“But in imagining an erroneous order you still found something. . . .”

 “What you say is very fine, Adso, and I thank you. The order that our mind imagines is like a net, or like a ladder, built to attain something. But afterward you must throw the ladder away, because you discover that, even if it was useful, it was meaningless . . . The only truths that are useful are instruments to be thrown away.”(Eco, Seventh Day,  Night.)


     The concept of Inquisition in both the novels is dealt with, more or less, in an identical manner, whereas the concept of censorship needs to be viewed from different perspectives. The Name of the Rose is a historical mystery related to a 14th-century Benedictine abbey. Abbey is like the miniature replica of the society outside the abbey. The prevalent attitudes of the people and the process of inquisition, the so-called efforts to promote religious beliefs are analyzed. What a perverse way to preserve and protect religion! In the process of detecting the murder mystery several important social issues like separation of church and state, aggrandizement of wealth and greed for power, faith versus doubt, censorship and controlling knowledge etc are discussed, and a clear picture of the social, cultural, political ground realities prevailing then emerges.  The scholastic method was very popular in the 14th century to analyze any issue. Brother William exhibits the power of deductive reasoning, especially syllogisms. His answers to any profound query are brief, but thoughtful, as would be seen from this example. “What terrifies you most in purity,” I asked? “Haste,” William answered. (Eco, Fifth Day, Nones ) In both novels we find that the authors try to interpret the medieval controversies and heresies in to the modern thought process relating to politics and economics. This puts the reader in a proper position to arrive at appropriate conclusions as for the disposition of the characters and the purpose for which the novels are written.

     The definition and explanation of Inquisition according to the Britannica Concise Encyclopedia is thus: “In the Middle Ages, a judicial procedure that was used to combat heresy; in early modern times, a formal Roman Catholic judicial institution. Inquisito, a Latin term meaning investigation or inquest, was a legal procedure that involved the assemblage of evidence and the prosecution of a criminal trial.” The cruelty involved in the process of inquisition preceded by a method. The inquisitor upon being called upon to perform his duty, allowed a month’s grace to those who intend to confess to heresy and to recant. Such individuals were given a light penance, to enable them to recoup their original faith. Those who refused confession were brought to trial. A semblance of legality was stamped on the process of inquisition when the defendants were not informed about the names of their accusers, but they were allowed to name their enemies, and this would help to nullify the testimony by the complainants. Those found guilty had the right to appeal to the Pope. The trials were in-camera. A representative of the bishop and a few laymen remained present. Soon torture became the dominant part of the trial, though it was initially condemned by Pope. Finally, Innocent IV allowed torture in cases of heresy. The pages of religious history daubed in bloodshed over the issues of Inquisition and Censorship, the ripples of which are being experienced by the followers of  respective religions even today, ask the crying question. How to make this Planet Earth heaven-like? The answer is simple and direct. Eyes full of understanding, hearts full of love and the life that refuses conflicts-enough! These alone are enough. The same sentiments are  echoed in the book, The Name of the Rose, “ Perhaps the mission of those who love mankind is to make people laugh at the truth, to make truth laugh, because the only truth lies in learning to free ourselves from insane passion for the truth.”(Eco, Seventh Day, Night)The only message that needs go be taken from both the books is, where then humanity erred, and where it took wrong steps to create unnecessary complications.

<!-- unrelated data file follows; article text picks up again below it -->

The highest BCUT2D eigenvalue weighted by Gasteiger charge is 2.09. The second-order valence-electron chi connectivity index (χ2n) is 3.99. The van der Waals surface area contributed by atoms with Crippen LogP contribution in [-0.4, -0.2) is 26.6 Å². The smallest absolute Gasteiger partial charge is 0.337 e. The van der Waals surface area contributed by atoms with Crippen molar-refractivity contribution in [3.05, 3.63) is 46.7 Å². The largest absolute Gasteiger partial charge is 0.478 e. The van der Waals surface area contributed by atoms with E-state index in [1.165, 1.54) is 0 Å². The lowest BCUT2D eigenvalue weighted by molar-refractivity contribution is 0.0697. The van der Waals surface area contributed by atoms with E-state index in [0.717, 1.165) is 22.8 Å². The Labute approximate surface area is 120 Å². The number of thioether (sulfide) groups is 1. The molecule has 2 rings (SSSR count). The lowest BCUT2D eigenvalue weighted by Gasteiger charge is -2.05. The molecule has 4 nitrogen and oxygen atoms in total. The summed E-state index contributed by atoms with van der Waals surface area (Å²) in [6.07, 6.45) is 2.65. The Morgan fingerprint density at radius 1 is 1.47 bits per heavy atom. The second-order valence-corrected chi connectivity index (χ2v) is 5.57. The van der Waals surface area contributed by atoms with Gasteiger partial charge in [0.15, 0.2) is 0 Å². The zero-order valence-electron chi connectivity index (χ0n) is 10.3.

Eco, Umberto: The Name of the Rose

 Hardcover: 512 pages

Publisher: Harcourt; 1st ed edition (June 9, 1983)

Language: English

ISBN-10: 0151446474

ISBN-13: 978-0151446476

Maalouf, Amin: Leo the African

Paperback: 368 pages

Publisher: Abacus; New Ed edition (22 Sep 1994)

Language English

ISBN-10: 0349106002

ISBN-13: 978-0349106007

Catholic World News: Understanding the Inquisition

<www.cwnews.com/news/viewstory.cfm?recnum=30226 – 44k –> Retrieved on August 8, 2008

The Medieval Dream: Umberto Eco and the Abbey Libraries

<www.etext.org/Zines/Critique/article/umbertoeco.html> Retrieved on August 8,2008

Eco – Quotations Below are some selected quotations from the works of Umberto Eco. …

<www.themodernword.com/eco/eco_quotes.html – 28k -> Retrieved on August 8, 2008


www.lehman.cuny.edu/ciberletras/v06/tofino.html – 32k – Retrieved on August 8, 2008


Cite this Novels The Name of the Rose and Leo the African

Novels The Name of the Rose and Leo the African. (2016, Oct 21). Retrieved from https://graduateway.com/novels-the-name-of-the-rose-and-leo-the-african/